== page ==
But the existence of such a memo calls into question Comey’s actions both when he met with Trump privately and when he wrote his personal memos recanting the meetings. If the Jan. 30, 2017 DOJ Flynn memo does exonerate Flynn, then it will call into question Comey’s actions when he had the private meetings with Trump. Why didn’t Comey reveal to Trump that DOJ found no evidence that Flynn was an ‘agent of Russia’ when he met Trump at the White House on Feb. 14 meeting? Why were the stories about Flynn, along with classified information regarding his phone conversations with the former Russian Ambassador Sergey Kislyak, leaked to the Washington Post in January, with a followup in early February? Remember, the information was leaked by senior government officials, according to the author and columnist David Ignatius. Ignatius said that senior officials accused Flynn of violating the Logan Act, even worse conspiring with Russia.
Further, new information that former FBI Deputy Director Andrew McCabe advised that there was no Logan Act violation, along with the DOJ internal memo of Jan. 30 that Flynn ‘was not an agent of Russia,’ was enough information for Comey to advise the President that Flynn had been cleared of any wrongdoing. Instead, Comey claimed obstruction of justice by the President.
Comey’s Memos Vs DOJ Jan. 2017 Flynn Memo
Comey said in one of his most significant memos chronicling his Feb. 14, 2017 meeting at the Oval Office with Trump, which was the day after Trump had fired Flynn, that Trump asked everyone but Comey to leave the room, and told him he wanted to “talk about Mike Flynn.” Flynn was fired at the time over controversy that arose from a classified information leaked to the Washington Post regarding his conversations by phone in December, 2016 with former Russian Ambassador Sergey Kislyak. The story stated that Flynn had discussed the sanctions with Kislyak. However, Comey later admitted that the FBI agents he sent to interview Flynn didn’t believe he was lying about his conversation with the former ambassador.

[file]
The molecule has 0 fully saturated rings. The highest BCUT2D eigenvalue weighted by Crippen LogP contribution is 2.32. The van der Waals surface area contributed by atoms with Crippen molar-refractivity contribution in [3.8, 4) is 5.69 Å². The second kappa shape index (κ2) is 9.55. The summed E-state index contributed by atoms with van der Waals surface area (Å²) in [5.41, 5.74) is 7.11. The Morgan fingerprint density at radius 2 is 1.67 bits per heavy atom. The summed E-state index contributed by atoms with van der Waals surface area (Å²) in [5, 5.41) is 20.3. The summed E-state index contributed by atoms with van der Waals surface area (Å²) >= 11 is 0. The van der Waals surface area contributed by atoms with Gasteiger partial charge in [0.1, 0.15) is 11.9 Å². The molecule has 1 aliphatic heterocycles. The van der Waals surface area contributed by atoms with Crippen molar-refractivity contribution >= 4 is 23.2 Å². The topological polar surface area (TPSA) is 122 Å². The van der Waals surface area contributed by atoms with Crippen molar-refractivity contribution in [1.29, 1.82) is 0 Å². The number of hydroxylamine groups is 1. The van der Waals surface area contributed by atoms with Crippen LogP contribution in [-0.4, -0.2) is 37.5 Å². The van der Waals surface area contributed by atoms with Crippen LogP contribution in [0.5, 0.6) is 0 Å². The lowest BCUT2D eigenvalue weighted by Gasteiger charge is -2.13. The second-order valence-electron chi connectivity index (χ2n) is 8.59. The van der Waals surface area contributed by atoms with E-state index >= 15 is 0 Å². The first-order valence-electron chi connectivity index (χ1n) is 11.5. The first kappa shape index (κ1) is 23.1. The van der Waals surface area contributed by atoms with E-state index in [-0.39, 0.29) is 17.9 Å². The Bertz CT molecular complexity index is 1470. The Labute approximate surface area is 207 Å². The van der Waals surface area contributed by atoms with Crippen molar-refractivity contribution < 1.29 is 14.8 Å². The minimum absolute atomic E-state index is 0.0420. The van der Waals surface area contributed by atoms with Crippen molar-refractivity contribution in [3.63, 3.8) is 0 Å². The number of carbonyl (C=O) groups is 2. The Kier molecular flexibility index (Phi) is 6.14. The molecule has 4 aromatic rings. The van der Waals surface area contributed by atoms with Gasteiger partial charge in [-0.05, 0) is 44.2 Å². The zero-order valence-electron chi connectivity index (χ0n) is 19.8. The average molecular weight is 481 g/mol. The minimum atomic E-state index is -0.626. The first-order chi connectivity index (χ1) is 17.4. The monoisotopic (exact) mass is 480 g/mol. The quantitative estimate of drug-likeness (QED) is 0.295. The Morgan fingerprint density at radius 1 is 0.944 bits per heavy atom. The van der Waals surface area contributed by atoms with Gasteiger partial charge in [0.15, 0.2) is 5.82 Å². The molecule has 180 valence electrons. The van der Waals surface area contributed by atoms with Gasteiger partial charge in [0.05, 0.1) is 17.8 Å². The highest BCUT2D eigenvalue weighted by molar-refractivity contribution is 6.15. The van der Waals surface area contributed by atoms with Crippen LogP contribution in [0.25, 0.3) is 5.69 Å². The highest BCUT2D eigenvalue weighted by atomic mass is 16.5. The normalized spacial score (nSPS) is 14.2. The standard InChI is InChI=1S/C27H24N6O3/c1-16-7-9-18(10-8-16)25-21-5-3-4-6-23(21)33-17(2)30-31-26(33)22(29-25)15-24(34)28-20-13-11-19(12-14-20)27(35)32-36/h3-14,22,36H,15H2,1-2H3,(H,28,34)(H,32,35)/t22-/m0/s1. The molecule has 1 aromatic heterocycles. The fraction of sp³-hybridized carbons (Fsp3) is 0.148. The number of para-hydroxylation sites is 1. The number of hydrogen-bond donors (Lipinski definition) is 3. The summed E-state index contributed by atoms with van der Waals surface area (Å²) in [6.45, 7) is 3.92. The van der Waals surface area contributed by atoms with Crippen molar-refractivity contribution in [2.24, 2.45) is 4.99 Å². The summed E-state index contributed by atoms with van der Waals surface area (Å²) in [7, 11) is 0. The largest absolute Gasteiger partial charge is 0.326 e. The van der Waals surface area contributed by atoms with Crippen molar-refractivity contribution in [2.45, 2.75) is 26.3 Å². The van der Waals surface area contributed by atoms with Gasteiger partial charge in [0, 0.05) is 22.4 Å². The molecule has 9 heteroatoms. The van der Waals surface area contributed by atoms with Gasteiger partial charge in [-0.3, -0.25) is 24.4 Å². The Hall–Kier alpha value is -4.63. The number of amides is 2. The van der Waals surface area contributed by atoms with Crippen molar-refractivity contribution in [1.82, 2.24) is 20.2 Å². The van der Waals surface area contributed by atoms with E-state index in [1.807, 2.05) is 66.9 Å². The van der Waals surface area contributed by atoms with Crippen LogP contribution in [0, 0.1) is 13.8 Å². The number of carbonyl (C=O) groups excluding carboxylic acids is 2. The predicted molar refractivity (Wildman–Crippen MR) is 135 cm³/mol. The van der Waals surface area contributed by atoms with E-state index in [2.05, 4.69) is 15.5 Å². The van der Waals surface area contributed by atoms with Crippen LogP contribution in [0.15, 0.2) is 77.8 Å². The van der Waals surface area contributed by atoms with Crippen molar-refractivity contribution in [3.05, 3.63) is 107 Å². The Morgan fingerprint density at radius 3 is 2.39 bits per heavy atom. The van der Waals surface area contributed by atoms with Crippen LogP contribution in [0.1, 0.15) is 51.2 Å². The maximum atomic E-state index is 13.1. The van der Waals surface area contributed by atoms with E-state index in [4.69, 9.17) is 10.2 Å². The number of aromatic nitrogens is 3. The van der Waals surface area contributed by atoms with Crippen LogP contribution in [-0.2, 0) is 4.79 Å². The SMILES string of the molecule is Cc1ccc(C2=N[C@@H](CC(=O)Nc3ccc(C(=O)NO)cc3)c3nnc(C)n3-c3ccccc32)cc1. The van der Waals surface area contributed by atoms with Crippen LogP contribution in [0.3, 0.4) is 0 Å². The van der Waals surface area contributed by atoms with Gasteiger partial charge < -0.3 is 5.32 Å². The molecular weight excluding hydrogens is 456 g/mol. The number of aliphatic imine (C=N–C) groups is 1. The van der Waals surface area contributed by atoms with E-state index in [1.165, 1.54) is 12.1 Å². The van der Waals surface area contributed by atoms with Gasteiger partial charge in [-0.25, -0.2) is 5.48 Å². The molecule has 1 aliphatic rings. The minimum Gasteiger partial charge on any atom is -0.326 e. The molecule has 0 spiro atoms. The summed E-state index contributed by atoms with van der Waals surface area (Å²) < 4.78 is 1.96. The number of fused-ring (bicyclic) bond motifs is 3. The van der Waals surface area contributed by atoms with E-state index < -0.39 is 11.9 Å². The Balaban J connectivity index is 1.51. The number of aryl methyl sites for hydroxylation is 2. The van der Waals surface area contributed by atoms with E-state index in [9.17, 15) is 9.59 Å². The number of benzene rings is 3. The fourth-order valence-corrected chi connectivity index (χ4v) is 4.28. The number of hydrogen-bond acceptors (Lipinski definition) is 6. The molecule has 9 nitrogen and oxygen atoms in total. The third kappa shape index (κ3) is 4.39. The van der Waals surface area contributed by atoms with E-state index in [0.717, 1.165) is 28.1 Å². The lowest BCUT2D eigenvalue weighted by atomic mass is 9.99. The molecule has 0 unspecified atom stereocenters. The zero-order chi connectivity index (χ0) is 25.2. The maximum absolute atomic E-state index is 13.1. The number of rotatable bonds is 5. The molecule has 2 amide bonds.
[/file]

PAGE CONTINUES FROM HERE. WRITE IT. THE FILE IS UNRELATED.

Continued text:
According to Comey’s memo Trump said: “I hope you can see your way clear to letting this go, to letting Flynn go. He is a good guy. I hope you can let this go.”
Comey suggested that Trump’s request was inappropriate, accusing him of obstructing justice by asking him to drop Flynn’s case. He used this as a pretense to leak his memos and put the nation through more than two years of Robert Mueller’s Special Counsel, which in the end found no evidence of a conspiracy with Russia. As for obstruction, Attorney General William Barr and then Deputy Attorney General Rod Rosenstein concluded that there was no obstruction based on the evidence gathered by Mueller’s team.
However, if Comey would have advised Trump of the Jan. 30 memo it would have cleared up any unfounded lies that Flynn had in any way colluded or conspired with Russia.
If and when this memo is made public, the ongoing narrative continuing to be pushed by those former Obama officials, as well as, House Intelligence Committee Chairman Adam Schiff who continues to push for hearings on obstruction will be squashed.
It looks like Comey, who would have been fully aware of this memo, has a lot of explaining to do.